For the first time, I saw that, like Jesus —our paragon and prototype — man was designed to be his Word in the flesh. The ideas and rationale of God fleshed out in a creature. That, where Adam had failed, Christ was the firstborn of a new species that embodied the vocabulary, archetypes and expressions of the Godhead (you might see yourself as a kind of creole, but no matter). Taken together, we are to be the translation team of heaven on earth.

These passages began to gleam with a fresh coat of paint:

Jesus answered, “If anyone loves Me, he will keep My word. My Father will love him, and We [Word] will come to him and make Our home with him [flesh].

May they [flesh] also be one in Us [Word], so the world may believe You sent Me [Word]. I have given them [Flesh] the glory You have given Me [Word].

Now if Christ [Word] is in you [flesh], the body is dead because of sin, but the Spirit is life because of righteousness.

To whom God would make known what is the riches of the glory of this mystery among the Gentiles; which is Christ [Word] in you [flesh], the hope of glory.

A Fox in the Classist Henhouse

This notion of the saint’s divine identity is not at all unorthodox in historic Christianity. What else could be inferred from the term, new creation? Or Body of Christ? Or the Bride?

On this issue, I found a compelling voice in George Fox (1624 -1691). In many ways, the life experiences of this man still parallels modern controversies of Christian thought. Due largely to his radical convictions, a three-way battle arose between himself, the monarchy and the Puritans.*

George Fox

From the introduction to his personal journal:

“[Fox] met the doctrine of the divine right of kings with the conviction of the divine right of man. Every man is to be treated as a man. He was a leveler, but he leveled up not down. Every man was to be read in terms of his possibilities — if not of royal descent, certainly of royal destiny. This view made Fox an unparalleled optimist. He believed that a mighty transformation would come as soon as men were made aware of this divine relationship which he had discovered. They would go to living as he had done, in the power of this conviction.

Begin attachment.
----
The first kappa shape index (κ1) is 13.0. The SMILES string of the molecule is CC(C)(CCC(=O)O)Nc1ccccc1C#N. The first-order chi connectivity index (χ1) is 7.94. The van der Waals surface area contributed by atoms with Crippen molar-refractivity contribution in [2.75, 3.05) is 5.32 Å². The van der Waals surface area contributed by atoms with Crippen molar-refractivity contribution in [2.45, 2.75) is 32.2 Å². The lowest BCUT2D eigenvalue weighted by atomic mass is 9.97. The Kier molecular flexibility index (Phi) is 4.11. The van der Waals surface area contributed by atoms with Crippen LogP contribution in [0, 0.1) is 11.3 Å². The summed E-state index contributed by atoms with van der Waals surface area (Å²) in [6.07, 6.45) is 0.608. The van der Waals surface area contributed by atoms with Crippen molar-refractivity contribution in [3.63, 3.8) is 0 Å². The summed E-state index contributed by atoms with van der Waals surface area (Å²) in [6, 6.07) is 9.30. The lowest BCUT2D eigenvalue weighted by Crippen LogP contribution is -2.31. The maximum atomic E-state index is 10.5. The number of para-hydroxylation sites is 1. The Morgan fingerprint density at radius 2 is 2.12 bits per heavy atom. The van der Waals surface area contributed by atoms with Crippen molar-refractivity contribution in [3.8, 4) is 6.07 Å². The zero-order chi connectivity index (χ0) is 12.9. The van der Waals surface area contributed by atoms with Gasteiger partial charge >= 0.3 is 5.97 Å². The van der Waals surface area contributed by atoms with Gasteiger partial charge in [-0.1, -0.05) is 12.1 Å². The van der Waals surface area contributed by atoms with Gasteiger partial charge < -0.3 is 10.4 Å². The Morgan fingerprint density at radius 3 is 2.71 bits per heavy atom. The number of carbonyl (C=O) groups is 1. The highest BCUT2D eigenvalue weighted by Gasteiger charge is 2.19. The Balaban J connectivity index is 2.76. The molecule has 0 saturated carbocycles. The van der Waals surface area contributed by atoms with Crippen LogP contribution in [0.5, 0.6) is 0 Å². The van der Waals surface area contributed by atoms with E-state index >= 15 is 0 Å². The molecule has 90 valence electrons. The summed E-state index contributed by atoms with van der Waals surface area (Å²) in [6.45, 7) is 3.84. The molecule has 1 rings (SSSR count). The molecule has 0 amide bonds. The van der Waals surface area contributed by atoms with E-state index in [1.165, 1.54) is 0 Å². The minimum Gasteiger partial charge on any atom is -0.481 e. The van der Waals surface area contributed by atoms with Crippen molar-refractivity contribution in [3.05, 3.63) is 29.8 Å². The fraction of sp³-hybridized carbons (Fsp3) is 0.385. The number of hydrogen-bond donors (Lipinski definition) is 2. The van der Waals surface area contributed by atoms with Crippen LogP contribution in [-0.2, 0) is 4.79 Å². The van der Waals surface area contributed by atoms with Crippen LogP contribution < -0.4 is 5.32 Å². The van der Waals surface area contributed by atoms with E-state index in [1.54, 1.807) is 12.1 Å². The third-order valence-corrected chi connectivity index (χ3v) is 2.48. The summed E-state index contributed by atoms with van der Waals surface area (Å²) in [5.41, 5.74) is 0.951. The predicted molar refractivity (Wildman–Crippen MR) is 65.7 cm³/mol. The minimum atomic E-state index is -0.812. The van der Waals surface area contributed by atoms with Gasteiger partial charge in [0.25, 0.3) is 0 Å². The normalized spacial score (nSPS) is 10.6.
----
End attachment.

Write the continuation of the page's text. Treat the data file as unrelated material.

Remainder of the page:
“He began at once to put in practice his principle of equality — i.e. equality of privilege. He cut straight through the elaborate web of social custom which hid man’s true nature from himself. Human life had become “sicklied o’er with a cast of sham, until man had half forgotten to act as man.” Fox rejected for himself every social custom which seemed to him to be hollow and to belittle man himself. The honour which belonged to God he would give to no man, and the honour which belonged to any man he gave to every man. The Lord Protector and the humble cotter were addressed alike. He had an eye for the person of great gifts and he never wished to reduce men to indistinguishable atoms of society, but he was resolved to guard the jewel of personality in every individual — man or woman.”

The purpose of the poured out Holy Spirit was to guarantee that, though Jesus had ascended into heaven, the Anointing remained incarnate in the physical realm. It is one reason why Jesus taught that Holy Spirit would convict the world about “righteousness, because I am going to the Father and you will no longer see Me.” Here, I believe righteousness includes a right view of ourselves, and not only right living.

At this point, a question often arises — why do we, the supposed righteousness of God, still continue to sin?

Find out in the brand new article, The Black Hole in Our Gospel.

Collect the whole set of cards, perfectly suited for your Bible study.

* The impact of George Fox’s unassailable belief in the value of man is undeniable. His influence, and that of the Society of Friends, much more than the Puritans helped spark an international awakening on the issue of slavery.

Thanks for reading! Don’t miss these other stories by Colin MacIntyre:

N E X T → Falling From the Rich Man’s Table

When the Merciful Rise ← P R E V I O U S